At issue |Jan. 6 Herald-Leader article, "Bill is again filed to limit interest rates, Owens says database shows 'disturbing trends'"
It's time to cap the interest on payday loans in Kentucky at 36 percent. Seventeen other states have done it, and Congress has done so for military families.
Yet, Kentucky continues to permit these establishments to charge borrowers an annual rate of 400 percent on these loans, trapping consumers in a cycle of debt and draining local economies of millions of dollars — about $80 million in 2010.
State Rep. Darryl Owens, D-Louisville, filed a bill in 2010 seeking to cap payday loans at 36 percent interest. His bill didn't make it. Instead, the state launched a new payday lending database that didn't protect consumers.
Owens has filed his bill again in the current session; House Bill 182 already has at least 25 co-sponsors.
What the new Kentucky database does right is collect hard information on what payday loans cost Kentucky families and local economies. It also shows the profits payday lenders have made and who's taking out these high-cost loans.
The database confirmed what other states learned: The average customer takes out eight loans a year; and these are not isolated emergency loans, but become long-term loans that trap the borrower in an endless cycle of debt.
A growing number of these loans — 13.3 percent of all transactions in 2010 — are being made to people age 60 and older.
Seniors are a low risk because their Social Security and retirement checks deliver a steady monthly income guaranteeing repayment or renewal of the payday cash advance.
AARP Kentucky has been listening to its members' payday-lending stories from across the state. More and more stories surface about how these debt traps are snaring seniors.
For example, one member said she "got mixed up with a payday lender" when she was short on cash to pay her rent. When she added it all up, she realized that it cost her over $5,000 to get free of her first $300 cash advance.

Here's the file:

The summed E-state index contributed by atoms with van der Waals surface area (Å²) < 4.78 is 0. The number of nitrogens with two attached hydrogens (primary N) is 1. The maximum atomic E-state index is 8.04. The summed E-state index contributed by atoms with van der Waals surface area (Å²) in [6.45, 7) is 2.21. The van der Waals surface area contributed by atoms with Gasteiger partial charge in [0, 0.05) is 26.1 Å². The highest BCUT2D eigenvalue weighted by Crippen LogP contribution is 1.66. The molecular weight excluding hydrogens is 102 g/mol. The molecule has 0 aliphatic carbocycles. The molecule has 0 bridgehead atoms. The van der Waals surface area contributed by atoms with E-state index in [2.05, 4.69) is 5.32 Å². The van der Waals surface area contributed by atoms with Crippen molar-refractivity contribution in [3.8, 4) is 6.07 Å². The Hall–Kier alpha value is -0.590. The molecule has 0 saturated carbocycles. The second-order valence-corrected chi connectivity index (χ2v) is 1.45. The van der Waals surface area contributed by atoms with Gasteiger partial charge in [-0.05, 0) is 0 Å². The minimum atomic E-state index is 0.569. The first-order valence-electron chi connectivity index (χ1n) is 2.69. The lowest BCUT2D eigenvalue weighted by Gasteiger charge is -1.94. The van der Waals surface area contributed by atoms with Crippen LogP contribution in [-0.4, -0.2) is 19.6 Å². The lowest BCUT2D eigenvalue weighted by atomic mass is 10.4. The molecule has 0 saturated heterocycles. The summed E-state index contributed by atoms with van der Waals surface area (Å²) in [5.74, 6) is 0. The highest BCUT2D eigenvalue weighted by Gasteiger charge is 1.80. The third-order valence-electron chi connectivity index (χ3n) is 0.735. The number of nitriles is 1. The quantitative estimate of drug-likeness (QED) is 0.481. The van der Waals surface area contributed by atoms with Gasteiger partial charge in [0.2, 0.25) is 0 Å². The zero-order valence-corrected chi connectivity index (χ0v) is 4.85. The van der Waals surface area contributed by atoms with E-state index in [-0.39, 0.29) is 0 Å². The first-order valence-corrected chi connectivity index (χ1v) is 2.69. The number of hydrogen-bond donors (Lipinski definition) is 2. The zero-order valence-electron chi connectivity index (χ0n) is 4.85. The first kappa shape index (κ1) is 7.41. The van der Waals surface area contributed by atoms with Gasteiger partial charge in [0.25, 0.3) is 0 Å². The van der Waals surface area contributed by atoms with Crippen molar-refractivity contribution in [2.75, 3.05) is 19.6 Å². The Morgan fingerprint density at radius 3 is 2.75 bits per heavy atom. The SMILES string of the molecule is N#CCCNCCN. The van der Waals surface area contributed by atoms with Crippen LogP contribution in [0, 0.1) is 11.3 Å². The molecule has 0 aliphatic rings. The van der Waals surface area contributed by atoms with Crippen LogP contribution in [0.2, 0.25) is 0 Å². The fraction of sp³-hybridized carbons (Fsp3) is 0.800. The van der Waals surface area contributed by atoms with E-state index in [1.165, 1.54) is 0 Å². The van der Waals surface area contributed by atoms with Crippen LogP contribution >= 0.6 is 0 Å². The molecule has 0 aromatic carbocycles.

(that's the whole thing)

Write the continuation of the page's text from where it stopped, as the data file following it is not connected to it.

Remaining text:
She wishes now she had sought a better alternative or talked with her landlord to work out a deal with him instead.
It is wrong to charge these confiscatory interest rates, and HB 182 offers a proven solution that works.
In 2010, 72 percent of Montana voters approved a 36 percent cap. Arkansas enforces a 17 percent usury cap in its constitution. Ohio capped interest rates on these loans at 28 percent, and an effort to repeal this cap was soundly defeated by the voters in a ballot referendum.
A study of consumers by the North Carolina banking commissioner after the elimination of the payday lenders there found no negative consequences for low-income consumers, and many reported they were glad these high rates and fees were no longer in their communities.
Kentucky needs responsible lenders and not out-of-state corporations draining millions of dollars from our citizens and county economies.
There is broad statewide support for lowering abusive 400 percent rates in favor of the sensible 36 percent cap,
Now that we have concrete Kentucky data about this cycle of debt, it's time to act and pass HB 182 this year. Our legislators have the power now to move forward with a proven reform to spring Kentuckians from payday lending's debt trap.